Friday Night Fiftieth Anniversary Sermon

The organizers of the 50th anniversary celebration of our congregation asked that I connect my sermon tonight to the weekend’s central theme of “superheroes”.  Well, I am always up for a challenge.  The first images that popped into my head when I heard the word ‘ ‘superhero” were   Spider Man“  “Wonder Woman, “Batmanand “Captain America……… And of course, that       grandfather of all superheroes, Superman. These superheroes however fall in the category of fictional characters with extraordinary powers.

What do these fictional characters have in common? In addition to their physical prowess, they all display moral integrity, bravery, conviction, a sense of responsibility, compassion and a willingness to help and protect others.

Superheroes, both fictional and in real life, come in all shapes and sizes. An American tourist in Tel Aviv was about to enter the impressive Mann Auditorium to take in a concert by the Israel Philharmonic. He was admiring the unique architecture, the sweeping lines of the entrance, and the modern decor throughout the building. Finally he turned to his escort and asked if the building was named for Thomas Mann, the world-famous author.

“No,” his friend said, “it’s named for Fredric Mann, from Philadelphia.”

“Really? I never heard of him. What did he write?” the tourist asked.

“A check,” was the reply. 

Who doesn’t remember Mickey Mantle, the New York Yankee outfielder and perhaps the greatest switch hitter of all time. He finished his career with a prodigious 536 home runs and a .298 batting average.   As a little boy I treasured my Mickey Mantle baseball card depicting his hitting the longest home run in baseball history at the time, 643 feet to right field at Briggs Stadium in Detroit. Mickey Mantle was one of baseball’s greats, but he was not a perfect human being. He, like all of us, had his flaws. But to me what made him a superhero was not his prodigious talent on the baseball diamond. What makes him a “superhero” and not just a “hero”, what elevates him, in my mind, to a higher status, is not THAT he played the game with such skill, but HOW he played the game of baseball. 

You probably have noticed that today when a player hits a home run he behaves in a certain way. Today many players flip their bat when they hit a home run.  Other players stay at the plate and watch their home run leave the ballpark.  We have all seen players jump up and down after hitting a home run or pump their arms while running around the bases. Yet all of these reactions are considered to be unsportsmanlike and “show-offy” in baseball culture.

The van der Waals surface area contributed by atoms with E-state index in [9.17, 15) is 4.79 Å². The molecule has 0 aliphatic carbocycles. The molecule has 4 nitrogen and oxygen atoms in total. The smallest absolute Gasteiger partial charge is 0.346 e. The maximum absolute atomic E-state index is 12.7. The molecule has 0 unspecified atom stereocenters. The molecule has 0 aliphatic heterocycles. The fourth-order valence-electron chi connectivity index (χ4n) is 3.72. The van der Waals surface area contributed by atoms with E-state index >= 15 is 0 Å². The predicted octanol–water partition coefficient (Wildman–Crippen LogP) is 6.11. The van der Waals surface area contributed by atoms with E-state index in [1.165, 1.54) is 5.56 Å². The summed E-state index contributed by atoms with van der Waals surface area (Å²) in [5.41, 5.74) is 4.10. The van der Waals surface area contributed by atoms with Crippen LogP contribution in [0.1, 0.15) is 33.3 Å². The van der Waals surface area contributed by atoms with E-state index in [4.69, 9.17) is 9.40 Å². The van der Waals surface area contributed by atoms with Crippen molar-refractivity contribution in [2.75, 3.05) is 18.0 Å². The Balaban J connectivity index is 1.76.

But Mickey Mantle, one of the greatest home run hitters of all time, never did any of these things. Instead, when Mantle hit a home run he dropped his bat, ran around the bases, and quietly took his place in the dugout next to his teammates. He was once asked about this and here is how he answered:

“I don’t do that out of respect for the pitcher. Why should I humiliate him by celebrating that I got a homerun off him? After all, when he strikes me out, he doesn’t do a war dance. He doesn’t pound his fist into his glove. He doesn’t carry on like a banshee. So why should I embarrass him when he never embarrasses me?”

Mickey Mantle played the game of baseball like a mensch, and that is what elevates him, for me, to superhero status. He had respect for his opponent. He was concerned about the pitcher’s feelings. He did not raise himself higher by humiliating his adversary. 

 In our Jewish tradition we have many superheroes.  In this week’s parsha we read about one of them, Moses.  Moses has led the Jewish people from slavery in Egypt to the border of the Promised Land. He has been their leader for forty years. But God tells him he cannot enter the Land. But Moses protests, he pleads with God for permission to go into the Land of Canaan with his people. We wonder why. After all, Moses by then had led a full life. He was 120 years old.  He is Moses, our greatest prophet. He is the only prophet to speak directly with God. All other prophets before and since communicated with God in a vision or a dream, but not Moses. No human being can “see” God and live, but Moses was privileged to see God’s “back”. So we ask, why did Moses want to enter the Land of Canaan? 

First we need to keep in mind that some of the mitzvot given at Sinai can only be performed in the Land of Israel. They are only possible when the Jewish people are settled in their own land. They could not be observed in the desert. Our rabbis teach that Moses wanted to enter the Land so that he could perform mitzvot in the Land of Israel that he was unable to observe in the wilderness of Sinai.  Even at 120 years of age Moses wanted to grow in his practice of Judaism. Even at 120 years old Moses feels the need to increase his knowledge of Judaism. Even at 120 years old there were new things that Moses wanted to learn. He wasn’t complacent. Even at his age he was not satisfied to bask in the light of his considerable accomplishments. This determination to continue to learn and to grow is one quality that makes Moses a superhero. 

There are many ways to be a superhero. One doesn’t have to be famous to be one. One does not necessarily have to accomplish extraordinary feats. Superheroes can be the teachers who gave us encouragement in school.  The friends who reached out to us or who stood by us when we needed them. The parent who supported us, the neighbor who lent us a hand, the stranger who came to our aid.  People who spoke up on our behalf, who made us feel appreciated, valued or special. Individuals whose stories inspire us. One does not need to endow a building, hit a home run or lead a nation to freedom to be a superhero. As we look around us tonight, we will recognize that we are surrounded by superheroes.

And if you are moved to write a check – that would be nice too!
Shabbat Shalom